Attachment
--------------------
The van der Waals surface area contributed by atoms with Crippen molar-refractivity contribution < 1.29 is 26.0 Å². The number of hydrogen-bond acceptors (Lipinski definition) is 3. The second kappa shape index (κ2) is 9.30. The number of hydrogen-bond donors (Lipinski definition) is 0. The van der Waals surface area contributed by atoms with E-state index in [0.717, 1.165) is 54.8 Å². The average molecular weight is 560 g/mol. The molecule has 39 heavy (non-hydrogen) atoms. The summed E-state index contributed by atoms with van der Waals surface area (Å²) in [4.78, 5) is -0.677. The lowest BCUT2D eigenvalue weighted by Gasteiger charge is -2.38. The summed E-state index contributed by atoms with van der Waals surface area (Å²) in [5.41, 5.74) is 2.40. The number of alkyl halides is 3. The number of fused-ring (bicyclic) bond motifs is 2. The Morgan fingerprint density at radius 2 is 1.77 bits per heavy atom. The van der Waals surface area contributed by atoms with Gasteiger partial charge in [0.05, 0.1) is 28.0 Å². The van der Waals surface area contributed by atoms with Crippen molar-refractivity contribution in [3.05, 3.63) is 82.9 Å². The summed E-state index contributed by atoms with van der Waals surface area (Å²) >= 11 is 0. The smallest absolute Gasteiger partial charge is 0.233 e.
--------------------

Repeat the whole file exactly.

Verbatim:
The van der Waals surface area contributed by atoms with Crippen molar-refractivity contribution < 1.29 is 26.0 Å². The number of hydrogen-bond acceptors (Lipinski definition) is 3. The second kappa shape index (κ2) is 9.30. The number of hydrogen-bond donors (Lipinski definition) is 0. The van der Waals surface area contributed by atoms with E-state index in [0.717, 1.165) is 54.8 Å². The average molecular weight is 560 g/mol. The molecule has 39 heavy (non-hydrogen) atoms. The summed E-state index contributed by atoms with van der Waals surface area (Å²) in [4.78, 5) is -0.677. The lowest BCUT2D eigenvalue weighted by Gasteiger charge is -2.38. The summed E-state index contributed by atoms with van der Waals surface area (Å²) in [5.41, 5.74) is 2.40. The number of alkyl halides is 3. The number of fused-ring (bicyclic) bond motifs is 2. The Morgan fingerprint density at radius 2 is 1.77 bits per heavy atom. The van der Waals surface area contributed by atoms with Gasteiger partial charge in [0.05, 0.1) is 28.0 Å². The van der Waals surface area contributed by atoms with Crippen molar-refractivity contribution in [3.05, 3.63) is 82.9 Å². The summed E-state index contributed by atoms with van der Waals surface area (Å²) >= 11 is 0. The smallest absolute Gasteiger partial charge is 0.233 e.